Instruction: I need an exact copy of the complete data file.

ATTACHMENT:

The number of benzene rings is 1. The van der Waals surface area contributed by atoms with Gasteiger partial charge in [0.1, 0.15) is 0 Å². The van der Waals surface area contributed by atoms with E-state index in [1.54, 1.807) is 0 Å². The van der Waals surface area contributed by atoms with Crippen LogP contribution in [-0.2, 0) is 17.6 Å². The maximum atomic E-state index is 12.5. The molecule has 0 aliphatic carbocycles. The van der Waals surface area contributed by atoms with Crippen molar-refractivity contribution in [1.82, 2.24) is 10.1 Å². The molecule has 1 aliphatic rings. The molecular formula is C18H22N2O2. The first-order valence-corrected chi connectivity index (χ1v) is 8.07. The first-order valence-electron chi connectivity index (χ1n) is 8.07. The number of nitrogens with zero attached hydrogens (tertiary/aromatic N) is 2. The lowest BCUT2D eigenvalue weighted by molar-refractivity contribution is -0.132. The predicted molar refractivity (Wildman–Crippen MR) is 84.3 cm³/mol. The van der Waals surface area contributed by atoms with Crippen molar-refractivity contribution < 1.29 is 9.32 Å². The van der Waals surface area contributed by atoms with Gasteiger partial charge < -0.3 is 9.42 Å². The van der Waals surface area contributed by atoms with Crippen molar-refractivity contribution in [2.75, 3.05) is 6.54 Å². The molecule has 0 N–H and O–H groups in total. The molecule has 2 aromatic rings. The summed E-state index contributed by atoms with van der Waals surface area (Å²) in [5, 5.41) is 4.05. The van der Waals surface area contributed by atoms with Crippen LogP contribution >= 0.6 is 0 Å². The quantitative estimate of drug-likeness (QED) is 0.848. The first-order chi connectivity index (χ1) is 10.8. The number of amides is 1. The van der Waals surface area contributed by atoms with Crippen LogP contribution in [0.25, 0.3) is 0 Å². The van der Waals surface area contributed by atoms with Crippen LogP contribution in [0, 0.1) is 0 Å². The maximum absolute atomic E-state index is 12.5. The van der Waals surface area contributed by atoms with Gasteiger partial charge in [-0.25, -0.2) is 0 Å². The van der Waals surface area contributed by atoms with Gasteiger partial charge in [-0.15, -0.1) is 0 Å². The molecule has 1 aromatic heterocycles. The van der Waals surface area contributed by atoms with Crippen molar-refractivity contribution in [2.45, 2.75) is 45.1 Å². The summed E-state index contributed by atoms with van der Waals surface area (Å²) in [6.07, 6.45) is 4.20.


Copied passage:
The number of benzene rings is 1. The van der Waals surface area contributed by atoms with Gasteiger partial charge in [0.1, 0.15) is 0 Å². The van der Waals surface area contributed by atoms with E-state index in [1.54, 1.807) is 0 Å². The van der Waals surface area contributed by atoms with Crippen LogP contribution in [-0.2, 0) is 17.6 Å². The maximum atomic E-state index is 12.5. The molecule has 0 aliphatic carbocycles. The van der Waals surface area contributed by atoms with Crippen molar-refractivity contribution in [1.82, 2.24) is 10.1 Å². The molecule has 1 aliphatic rings. The molecular formula is C18H22N2O2. The first-order valence-corrected chi connectivity index (χ1v) is 8.07. The first-order valence-electron chi connectivity index (χ1n) is 8.07. The number of nitrogens with zero attached hydrogens (tertiary/aromatic N) is 2. The lowest BCUT2D eigenvalue weighted by molar-refractivity contribution is -0.132. The predicted molar refractivity (Wildman–Crippen MR) is 84.3 cm³/mol. The van der Waals surface area contributed by atoms with Crippen molar-refractivity contribution < 1.29 is 9.32 Å². The van der Waals surface area contributed by atoms with Gasteiger partial charge < -0.3 is 9.42 Å². The van der Waals surface area contributed by atoms with Crippen molar-refractivity contribution in [2.75, 3.05) is 6.54 Å². The molecule has 0 N–H and O–H groups in total. The molecule has 2 aromatic rings. The summed E-state index contributed by atoms with van der Waals surface area (Å²) in [5, 5.41) is 4.05. The van der Waals surface area contributed by atoms with Crippen LogP contribution >= 0.6 is 0 Å². The quantitative estimate of drug-likeness (QED) is 0.848. The first-order chi connectivity index (χ1) is 10.8. The number of amides is 1. The van der Waals surface area contributed by atoms with Crippen LogP contribution in [0.25, 0.3) is 0 Å². The van der Waals surface area contributed by atoms with Crippen LogP contribution in [0, 0.1) is 0 Å². The maximum absolute atomic E-state index is 12.5. The van der Waals surface area contributed by atoms with Gasteiger partial charge in [-0.25, -0.2) is 0 Å². The van der Waals surface area contributed by atoms with Gasteiger partial charge in [-0.15, -0.1) is 0 Å². The molecule has 1 aromatic heterocycles. The van der Waals surface area contributed by atoms with Crippen molar-refractivity contribution in [2.45, 2.75) is 45.1 Å². The summed E-state index contributed by atoms with van der Waals surface area (Å²) in [6.07, 6.45) is 4.20.